The Wilderness Family
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When Kobie Krüger, her game-ranger husband and their three young daughters moved to one of the most isolated corners of the world - a remote ranger station in the Mahlangeni region of South Africa's vast Kruger National Park - she might have worried that she would become engulfed with loneliness and boredom. Yet, for Kobie and her family, the seventeen years spent in this spectacularly beautiful park proved to be the most magical - and occasionally the most hair-raising - of their lives.
Kobie recounts their enchanting adventures and extraordinary experiences in this vast reserve - a place where, bathed in golden sunlight, hippos basked in the glittering waters of the Letaba River, storks and herons perched along the shoreline, and fruit bats hung in the sausage trees.
But as the Krugers settled in, they discovered that not all was peace and harmony. They soon became accustomed to living with the unexpected: the sneaky hyenas who stole blankets and cooking pots, the sinister-looking pythons that slithered into the house, and the usually placid elephants who grew foul-tempered in the violent heat of the summer. And one terrible day, a lion attacked Kobus in the bush and nearly killed him.
Yet nothing prepared the Krugers for their greatest adventure of all, the raising of an orphaned prince, a lion cub who, when they found him, was only a few days old and on the verge of death. Reared on a cocktail of love and bottles of fat-enriched milk, Leo soon became an affectionate, rambunctious and adored member of the fmaily. It is the rearing of this young king, and the hilarious endeavours to teach him to become a 'real' lion who could survive with his own kind in the wild, that lie at the heart of this endearing memoir. It is a memoir of a magical place and time that can never be recaptured.
they did another about-turn, and as they bore down on us, Kobus had to make another quick swerve to avoid a collision. They charged right past and lost sight of us altogether. I was very relieved that they didn’t come back again. But the rest of my idiotic family thought it had been a lot of fun and hoped that we would encounter more black rhinos along the way. Fortunately we didn’t. But unfortunately we had a most terrifying experience a short while later that scared not only me almost to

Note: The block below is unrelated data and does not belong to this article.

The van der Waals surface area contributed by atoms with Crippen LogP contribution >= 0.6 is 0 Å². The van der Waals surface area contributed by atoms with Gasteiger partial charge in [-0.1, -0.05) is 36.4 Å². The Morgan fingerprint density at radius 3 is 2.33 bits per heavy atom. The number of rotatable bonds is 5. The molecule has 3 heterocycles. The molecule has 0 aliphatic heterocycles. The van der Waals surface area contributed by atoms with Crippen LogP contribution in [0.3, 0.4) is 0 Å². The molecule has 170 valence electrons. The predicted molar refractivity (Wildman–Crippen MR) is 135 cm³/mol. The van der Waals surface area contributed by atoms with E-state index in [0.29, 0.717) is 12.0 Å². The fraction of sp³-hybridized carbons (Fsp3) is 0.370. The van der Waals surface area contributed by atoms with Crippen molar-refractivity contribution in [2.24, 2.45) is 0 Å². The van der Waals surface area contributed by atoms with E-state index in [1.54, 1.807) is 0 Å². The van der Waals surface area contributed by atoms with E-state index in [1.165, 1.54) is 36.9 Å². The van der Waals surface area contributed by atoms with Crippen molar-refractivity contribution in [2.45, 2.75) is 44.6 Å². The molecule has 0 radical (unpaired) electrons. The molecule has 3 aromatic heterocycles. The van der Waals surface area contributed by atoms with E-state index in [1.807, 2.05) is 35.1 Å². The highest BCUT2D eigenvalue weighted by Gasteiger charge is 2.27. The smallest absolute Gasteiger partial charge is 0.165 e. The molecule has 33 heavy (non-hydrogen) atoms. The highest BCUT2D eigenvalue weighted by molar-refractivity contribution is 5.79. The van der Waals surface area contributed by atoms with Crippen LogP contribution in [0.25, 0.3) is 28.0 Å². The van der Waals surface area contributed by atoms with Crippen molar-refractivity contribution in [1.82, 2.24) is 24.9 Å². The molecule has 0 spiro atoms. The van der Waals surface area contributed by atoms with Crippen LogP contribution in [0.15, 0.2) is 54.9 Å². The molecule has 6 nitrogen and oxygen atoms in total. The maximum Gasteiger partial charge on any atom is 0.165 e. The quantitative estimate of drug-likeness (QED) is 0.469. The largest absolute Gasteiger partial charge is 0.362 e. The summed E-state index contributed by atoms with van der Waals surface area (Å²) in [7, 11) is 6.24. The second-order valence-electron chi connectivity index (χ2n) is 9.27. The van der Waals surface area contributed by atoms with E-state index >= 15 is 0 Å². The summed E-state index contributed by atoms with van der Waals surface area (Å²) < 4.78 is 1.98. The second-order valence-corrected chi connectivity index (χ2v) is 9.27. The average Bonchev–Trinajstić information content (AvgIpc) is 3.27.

you can get horribly lost. I grew up on a bushveld farm, and for as long as I can remember it has been important to me to have a sure sense of north, south, east and west. So when south suddenly became east at Crocodile Bridge, and north became west, it seemed to me that the sun, the stars, the moon, the earth itself and even the shadows on the ground had made a ninety-degree turn. I couldn’t rest until I got it right. But I just couldn’t get it right. Often, as I stood in the garden, map in
worry about the trio and set out to look for them. As soon as I walked out the gate, I saw them. They were on their way home. Wolfie was trotting towards me, followed closely by Leo who was trying to trip him up. Karin approached with stiff-legged strides, swinging her arms in the way she does when she’s irritated. Her face, clothes and arms were covered with dust. I went to meet her. ‘So, how did it go?’ I asked. ‘He’s so stupid,’ she replied. ‘I organized a perfect hunting situation for him.
never grew. The more I travelled on that lonely track, the more I became aware of all the disasters that could occur. During our fourth autumn at Mahlangeni, on a Friday afternoon as we were returning from the hostel, the jeep’s engine suddenly died on us and no amount of trying would get it going again. I peered under the bonnet and tried to remember the things Kobus had taught me about a car’s engine. But nothing came to mind. Then I remembered my sister’s philosophy: ‘If all else fails, read
kilometres from Lower Sabie. We wouldn’t be able to meet very often. We moved in January 1994, about four weeks after Sandra’s wedding. All in all, saying goodbye to Crocodile Bridge wasn’t too hard. There had been plenty of good times and exuberant moments but, in the greater scheme of things, my heart still belonged to Mahlangeni. On the day that the furniture truck arrived, I again fed Leo into a horizontal state to prevent him from bothering the furniture movers. The game guards all came